The cathedral grounds are not fully accessible.
April to October
|Tuesday||11 a.m.–5 p.m.|
|Wednesday||11 a.m.–5 p.m.|
|Thursday||11 a.m.–5 p.m.|
|Friday||11 a.m.–5 p.m.|
|Saturday||11 a.m.–5 p.m.|
November to March
|Saturday||10 a.m.–4 p.m.|
Visitors are often amazed when they stand in front of Halle Cathedral: it blends all kinds of stylistic elements from the Gothic and Renaissance eras to form an unusually simple whole. But this building has no need for lofty towers to convey an impression of venerable piety.
The Dominicans built the church of “St. Peter and the Holy Cross” c. 1280 in the sober style typical of their mendicant order. It was only in the 16th century, under Cardinal Albert of Brandenburg, who brought with him a collection of relics famous as the “Hallesches Heiltum” (the sacred objects of Halle), that the church rose to become one of the most important in the Magdeburg archdiocese. To do justice to its new status, the interior was splendidly decorated. During the Reformation, the cardinal was forced to leave Halle. He took his treasures with him, and the cathedral lost some of its glory. In the 17th century, it was used once again as a court church, this time by Augustus, Duke of Saxe-Weissenfels, the last administrator of the Archbishopric of Magdeburg; since then, the cathedral has been a Protestant parish church. In the years 1702/03, the young George Frideric Handel worked there as an organist. “for a trial period of one year”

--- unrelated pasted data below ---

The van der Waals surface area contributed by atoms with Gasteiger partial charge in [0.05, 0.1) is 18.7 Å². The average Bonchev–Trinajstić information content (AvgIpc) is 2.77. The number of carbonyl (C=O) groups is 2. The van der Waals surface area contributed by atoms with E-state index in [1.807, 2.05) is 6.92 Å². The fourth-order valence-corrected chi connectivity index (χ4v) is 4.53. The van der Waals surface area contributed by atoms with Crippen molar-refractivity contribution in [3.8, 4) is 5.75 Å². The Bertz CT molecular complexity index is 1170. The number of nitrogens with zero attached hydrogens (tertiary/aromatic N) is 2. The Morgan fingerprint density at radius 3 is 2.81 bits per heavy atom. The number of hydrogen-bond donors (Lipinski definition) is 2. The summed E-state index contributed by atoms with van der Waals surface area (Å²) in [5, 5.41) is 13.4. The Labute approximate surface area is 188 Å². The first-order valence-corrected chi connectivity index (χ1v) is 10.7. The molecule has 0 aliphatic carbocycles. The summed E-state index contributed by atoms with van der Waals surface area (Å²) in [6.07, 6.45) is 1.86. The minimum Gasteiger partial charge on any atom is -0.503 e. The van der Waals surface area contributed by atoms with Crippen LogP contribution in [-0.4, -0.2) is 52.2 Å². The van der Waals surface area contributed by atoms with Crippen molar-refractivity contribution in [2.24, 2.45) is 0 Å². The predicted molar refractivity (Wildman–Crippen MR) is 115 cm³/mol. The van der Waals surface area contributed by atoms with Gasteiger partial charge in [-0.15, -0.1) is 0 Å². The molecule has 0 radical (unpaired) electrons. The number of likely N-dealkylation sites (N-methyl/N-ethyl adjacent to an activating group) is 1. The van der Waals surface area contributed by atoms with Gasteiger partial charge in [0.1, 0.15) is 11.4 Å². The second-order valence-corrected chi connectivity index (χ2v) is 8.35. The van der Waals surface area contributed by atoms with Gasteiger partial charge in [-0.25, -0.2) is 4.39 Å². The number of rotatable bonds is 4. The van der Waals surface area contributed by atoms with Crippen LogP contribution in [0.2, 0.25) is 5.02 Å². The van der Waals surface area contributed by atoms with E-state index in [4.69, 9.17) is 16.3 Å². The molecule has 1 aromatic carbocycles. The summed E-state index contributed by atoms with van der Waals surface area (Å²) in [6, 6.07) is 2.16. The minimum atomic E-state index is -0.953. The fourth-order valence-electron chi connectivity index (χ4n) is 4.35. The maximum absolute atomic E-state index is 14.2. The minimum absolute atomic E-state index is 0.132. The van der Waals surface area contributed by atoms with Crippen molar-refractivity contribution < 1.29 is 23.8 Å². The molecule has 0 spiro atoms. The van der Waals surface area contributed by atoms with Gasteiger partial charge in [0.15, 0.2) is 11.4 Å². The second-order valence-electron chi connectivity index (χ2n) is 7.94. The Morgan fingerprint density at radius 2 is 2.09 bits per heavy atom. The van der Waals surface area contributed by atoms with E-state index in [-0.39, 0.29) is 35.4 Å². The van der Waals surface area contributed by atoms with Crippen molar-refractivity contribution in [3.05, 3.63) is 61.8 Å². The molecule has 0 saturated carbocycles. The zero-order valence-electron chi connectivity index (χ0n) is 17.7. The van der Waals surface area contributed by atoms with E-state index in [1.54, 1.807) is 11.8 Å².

It should be mentioned that the remarkable acoustics of the three-naved church still make Halle Cathedral a coveted venue for concerts and stage productions. Even when no music is playing, a visit is well worth your while, to see the cycle of 17 statues on the columns, the faithfully restored choir stalls and the richly decorated pulpit.